Malawi

Status: affected by wild poliovirus type 1

As a result of ongoing disease surveillance, the Global Polio Laboratory Network confirmed the presence of WPV1 in a 3 year old child from Lilongwe, the capital. Analysis shows that the virus is genetically linked to WPV1 that was detected in Pakistan’s Sindh province in October 2019. This is the first WPV1 case from the continent of Africa in over five years.

As an imported case from Pakistan, this detection does not affect the WHO African Region’s wild poliovirus-free certification status officially marked in August 2020. Malawi last recorded a case of wild poliovirus in 1992. The polio eradication programme has seen importations from endemic countries to regions that have been certified wild poliovirus-free in the past, and has moved quickly to successfully stop transmission of the virus in these areas.

Polio this week in Malawi

  • No case of WPV1 was reported this week. In February, the country reported the first WPV1 case on the continent since 2016, with onset of paralysis in November 2021.
  • Following the second of a series of multi-country outbreak response implemented in April , preparations are ongoing in both Malawi and neighbouring countries for the subsequent campaigns.
  • In total, at least four, multi-country campaigns will be implemented.  Round two was successfully implemented across the country, with almost 3 million children reached, with independent monitoring indicating 94% coverage achieved.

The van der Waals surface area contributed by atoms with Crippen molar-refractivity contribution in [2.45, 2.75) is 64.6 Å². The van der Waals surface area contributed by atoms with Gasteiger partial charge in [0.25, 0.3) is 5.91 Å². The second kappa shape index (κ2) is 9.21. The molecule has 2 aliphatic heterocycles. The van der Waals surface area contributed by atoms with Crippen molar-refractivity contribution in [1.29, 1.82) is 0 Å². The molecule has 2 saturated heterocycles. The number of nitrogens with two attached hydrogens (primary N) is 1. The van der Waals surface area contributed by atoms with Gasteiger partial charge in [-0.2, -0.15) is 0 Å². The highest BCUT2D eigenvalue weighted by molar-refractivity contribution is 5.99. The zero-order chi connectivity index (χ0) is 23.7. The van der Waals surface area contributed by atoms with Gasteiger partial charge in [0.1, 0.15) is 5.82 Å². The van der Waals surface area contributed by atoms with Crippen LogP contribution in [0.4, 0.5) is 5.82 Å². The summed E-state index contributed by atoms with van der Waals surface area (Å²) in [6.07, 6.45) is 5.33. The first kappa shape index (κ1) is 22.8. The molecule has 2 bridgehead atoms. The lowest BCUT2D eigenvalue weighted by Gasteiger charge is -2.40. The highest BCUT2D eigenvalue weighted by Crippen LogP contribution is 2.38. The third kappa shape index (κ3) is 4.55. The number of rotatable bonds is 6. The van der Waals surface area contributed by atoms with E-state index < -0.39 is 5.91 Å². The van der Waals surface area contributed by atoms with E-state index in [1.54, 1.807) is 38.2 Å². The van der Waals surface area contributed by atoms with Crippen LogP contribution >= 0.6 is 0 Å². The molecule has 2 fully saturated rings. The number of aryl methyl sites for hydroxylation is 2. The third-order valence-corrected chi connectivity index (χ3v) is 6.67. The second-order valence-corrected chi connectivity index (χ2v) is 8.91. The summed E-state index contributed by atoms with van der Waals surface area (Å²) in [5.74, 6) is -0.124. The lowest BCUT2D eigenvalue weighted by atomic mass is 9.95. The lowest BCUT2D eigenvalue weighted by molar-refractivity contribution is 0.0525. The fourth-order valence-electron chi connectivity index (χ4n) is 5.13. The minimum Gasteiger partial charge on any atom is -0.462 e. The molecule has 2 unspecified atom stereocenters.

• Lessons learned from the first two rounds will help inform preparations for the subsequent campaigns, including focusing on further strengthened coordination at all levels, microplanning, training and supervision, social mobilization and increased social mobilization and mass media engagement.
  • At the same time, surveillance continues to be strengthened including at critical subnational levels.

WHO advice

As per the advice of an Emergency Committee convened under the International Health Regulations (2005), the risk of international spread of poliovirus remains a Public Health Emergency of International Concern (PHEIC). Countries affected by poliovirus transmission are subject to temporary recommendations. To comply with the Temporary Recommendations issued under the PHEIC, any country infected by poliovirus should declare the outbreak as a national public health emergency, ensure the vaccination of residents and long-term visitors and restrict at the point of departure travel of individuals, who have not been vaccinated or cannot prove the vaccination status.

Travel advice

WHO’s International Travel and Health recommends that all travellers to polio-affected areas be fully vaccinated against polio. Residents (and visitors for more than 4 weeks) from infected areas should receive an additional dose of OPV or inactivated polio vaccine (IPV) within 4 weeks to 12 months of travel.

Situation Reports